Peace has now outlasted war in Liberia.
But for 14 years, between 1989 and 2003, a brutal civil war ravaged the nation leading to the death of close to 250,000 people. Women were raped and mutilated; warlords recruited child soldiers to fuel the conflict; tens of thousands of people were displaced and fled the country. The full freight of the war, its callousness, and its collateral effect have continued to remain a defining marker of the West African state.
Photographers Tim Hetherington and Chris Hondros were there at the height of the infighting and captured some of the war’s most harrowing moments. The duo was there right up to 2005 when the guns fell silent, a peace deal was signed, and the nation began a slow trudge towards recovery. Their photos—powerful and plaintive—documented the senseless nature of the war and galvanized the world to take action.
The tragic reality we now know is that both photographers were killed in another African war. Hondros, a two-time Pulitzer finalist, and Hetherington, an acclaimed filmmaker and an Oscar nominee, died in Libya in 2011 while covering the armed uprising against Muammar Gaddafi.
Their story has become a cautionary tale of the dangers facing journalists across the world. The Committee to Protect Journalists estimates that 45 journalists have been killed so far in 2018—from Yemen to Colombia, the Central African Republic to Slovakia and India.
To honor their lives and legacies, an exhibition at the Bronx Documentary Center in New York dubbed “War and Peace in Liberia” is showcasing a selection of their poignant images, some of which have never been showcased publicly. Together, the photos capture the paradox and perplexity of war: a tender moment between a soldier and his girlfriend; the mutinous face of a child soldier; and most of all, the triumphant emotions of a militia commander after he fires a rocket-propelled grenade.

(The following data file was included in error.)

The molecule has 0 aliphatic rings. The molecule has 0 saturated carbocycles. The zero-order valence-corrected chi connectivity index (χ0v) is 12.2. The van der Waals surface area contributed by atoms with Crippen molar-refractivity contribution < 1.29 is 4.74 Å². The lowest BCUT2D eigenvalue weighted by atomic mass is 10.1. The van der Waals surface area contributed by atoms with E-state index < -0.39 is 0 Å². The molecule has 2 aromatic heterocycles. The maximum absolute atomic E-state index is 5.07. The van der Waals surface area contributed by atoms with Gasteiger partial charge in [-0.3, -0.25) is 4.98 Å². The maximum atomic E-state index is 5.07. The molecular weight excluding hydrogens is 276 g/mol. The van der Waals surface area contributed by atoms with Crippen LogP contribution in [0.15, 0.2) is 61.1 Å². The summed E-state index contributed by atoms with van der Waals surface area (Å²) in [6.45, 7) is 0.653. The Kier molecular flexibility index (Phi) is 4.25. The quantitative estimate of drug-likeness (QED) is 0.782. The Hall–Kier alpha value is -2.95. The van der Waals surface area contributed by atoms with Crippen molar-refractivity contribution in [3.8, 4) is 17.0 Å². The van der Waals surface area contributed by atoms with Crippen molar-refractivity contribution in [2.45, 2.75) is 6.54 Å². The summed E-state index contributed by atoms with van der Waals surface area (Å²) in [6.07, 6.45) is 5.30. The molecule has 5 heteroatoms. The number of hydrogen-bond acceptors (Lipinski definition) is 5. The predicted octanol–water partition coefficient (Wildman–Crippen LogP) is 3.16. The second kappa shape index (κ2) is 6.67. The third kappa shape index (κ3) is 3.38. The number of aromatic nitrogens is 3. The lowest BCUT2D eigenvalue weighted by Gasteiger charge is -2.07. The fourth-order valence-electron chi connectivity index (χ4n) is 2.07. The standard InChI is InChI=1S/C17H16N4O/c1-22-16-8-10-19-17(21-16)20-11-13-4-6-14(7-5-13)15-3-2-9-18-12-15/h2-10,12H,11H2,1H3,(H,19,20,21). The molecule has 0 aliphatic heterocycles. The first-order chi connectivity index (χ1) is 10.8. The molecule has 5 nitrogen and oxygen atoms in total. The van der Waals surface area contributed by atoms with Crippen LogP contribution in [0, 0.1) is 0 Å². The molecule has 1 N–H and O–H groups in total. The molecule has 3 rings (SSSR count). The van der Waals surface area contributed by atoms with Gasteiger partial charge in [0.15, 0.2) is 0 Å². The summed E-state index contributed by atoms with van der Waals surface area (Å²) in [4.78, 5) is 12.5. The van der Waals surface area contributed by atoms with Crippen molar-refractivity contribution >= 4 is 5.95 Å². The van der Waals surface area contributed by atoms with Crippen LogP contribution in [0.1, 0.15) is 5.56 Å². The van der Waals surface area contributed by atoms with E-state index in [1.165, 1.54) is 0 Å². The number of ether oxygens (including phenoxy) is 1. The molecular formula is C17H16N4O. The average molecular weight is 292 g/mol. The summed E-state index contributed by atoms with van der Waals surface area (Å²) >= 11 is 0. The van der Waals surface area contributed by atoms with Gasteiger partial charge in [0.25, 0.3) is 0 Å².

The photos show just how far Liberia has come. In 2005, following successful peace talks in Ghana, the country voted in Ellen Johnson Sirleaf as the first democratically elected female head of state on the African continent. In late 2017, following the election of ex-soccer star George Weah as president, Liberia had the first peaceful transfer of power in 73 years. Even the exultant, bare-chested rocket-launching militiaman, Joseph Duo, became reformed and ran for office in the polls.
As a nation recovering from war, Weah’s administration still faces critical issues from boosting healthcare and providing basic amenities to tackling inequality and unemployment. Yet juxtaposing the peaceful election and the serene political transition against Hondros and Hetherington’s gruesome photos show the positive course Africa’s oldest republic has taken in the last decade and a half.
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